No need to panic: it’s just the first few panicles of fall


Welp, it’s the middle of October and the first few panicles of the muhly grass in my front yard are beginning to show up, right on schedule: For those of you who may have forgotten your graminological terms, a panicle as defined by Walter Kingsley Taylor is A compound inflorescence consisting of branched racemes; the [...] [...]

Equinox moon with rays


On the morning of the equinox, as I was fruitlessly attempting to capture an image of Mars near the waning crescent moon, I did manage to create a small mystery for myself with the digiscoped image of that crescent moon: This is Day 25 of the lunar cycle, which means there are only 4 days [...] [...]

More action on the passionvine: Zebra heliconian


Florida’s state butterfly is supposed to be the Zebra Longwing: So designated by the 1996 Florida Legislature, it was written into the Florida statutes under the Executive Branch (Title IV), Secretary of State section (Section 15) as follows: 15.0382 Official state butterfly.—The Zebra Longwing (Heliconius charitonius) is designated the official state butterfly. History.—s. 1, ch. 96-153. Section [...] [...]

Florida Word of the Day: Hastula

Today’s word is a botanical term, hastula, which I [...]

Pro(toc)tista redux: the Phaeophyta

I’d already been planning a follow-up of my recent post on that oddball eukaryote kingdom, Pro(toc)tista, just to discuss a couple of phyla that interest me [the brown algae, which include kelp and seaweeds, and the Bacillariophyta, which include diatoms (if you were in and around swimming pools as much as I was when I [...] [...]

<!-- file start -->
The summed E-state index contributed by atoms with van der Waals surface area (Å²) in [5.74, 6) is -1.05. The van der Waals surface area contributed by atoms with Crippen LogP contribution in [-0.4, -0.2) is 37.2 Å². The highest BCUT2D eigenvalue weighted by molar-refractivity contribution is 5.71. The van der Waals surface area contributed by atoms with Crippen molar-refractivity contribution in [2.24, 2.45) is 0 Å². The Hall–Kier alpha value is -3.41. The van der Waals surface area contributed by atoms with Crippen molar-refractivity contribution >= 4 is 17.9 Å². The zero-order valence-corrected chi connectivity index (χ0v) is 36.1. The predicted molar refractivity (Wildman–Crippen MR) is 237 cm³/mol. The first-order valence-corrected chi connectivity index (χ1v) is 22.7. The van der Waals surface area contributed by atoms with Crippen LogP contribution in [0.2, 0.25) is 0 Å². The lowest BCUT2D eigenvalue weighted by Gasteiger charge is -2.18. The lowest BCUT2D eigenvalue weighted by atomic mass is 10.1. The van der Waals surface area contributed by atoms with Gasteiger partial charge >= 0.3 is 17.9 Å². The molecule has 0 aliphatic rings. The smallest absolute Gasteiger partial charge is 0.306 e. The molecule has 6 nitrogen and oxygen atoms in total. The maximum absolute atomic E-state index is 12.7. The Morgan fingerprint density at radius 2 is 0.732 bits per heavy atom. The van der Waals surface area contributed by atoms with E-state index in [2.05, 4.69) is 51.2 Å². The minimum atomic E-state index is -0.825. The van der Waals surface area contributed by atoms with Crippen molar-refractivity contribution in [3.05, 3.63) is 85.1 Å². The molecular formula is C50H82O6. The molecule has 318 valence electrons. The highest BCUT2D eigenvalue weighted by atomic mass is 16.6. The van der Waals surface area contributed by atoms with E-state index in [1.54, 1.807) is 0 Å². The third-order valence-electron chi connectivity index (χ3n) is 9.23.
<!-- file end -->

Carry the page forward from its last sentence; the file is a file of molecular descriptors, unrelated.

Florida word of the day: patronym

A reader commented on yesterday’s post about the use of the word patronym, which prompted me to look into the matter more closely. In my day job, I would have used the word “eponym” where the committee on ornithological names used “patronym.” After all, not only is there a problem with the etymology (patronymic, “Of, relating [...] [...]

Florida word of the day: Red-shouldered Hawk

Yes, I know it’s more of a bird of the day than a word of the day, but bear with me. My recent post about raindrops led me to venture into the realm of the compound word. With any such venture comes the inevitable discussion of the hyphen. And hyphens are a real bugaboo in [...] [...]

Florida word of the day: pickerelweed

In my day job, I spend a lot of time with my nose in dictionaries and style manuals. And today, while thumbing through Merriam-Webster’s Collegiate Dictionary, Eleventh Edition* (you see why in the trade we call it MW11), I ran across a headword (MW11 calls them “guide words”) that I actually know something about, and, [...] [...]

The gen(i)us of family names

Now that we have the 5 kingdoms of life straightened out (Bacteria, Protoctista, Animalia, Plantae, and Fungi), it’s time to move on in my explanation/exploration of scientific nomenclature. One of the things that had always puzzled me about the naming of things was how many different levels of organization there are. This burgeoning complexity is the [...] [...]

Complexity of organization

As human knowledge grows ever more vast, it becomes more and more difficult for the nonspecialist to keep tabs on such basic things as the classification of life. Remember back in junior high, when you “learned” that there were three basic categories of “thing”: animal, vegetable, mineral? (Actually, you probably learned to make this distinction [...] [...]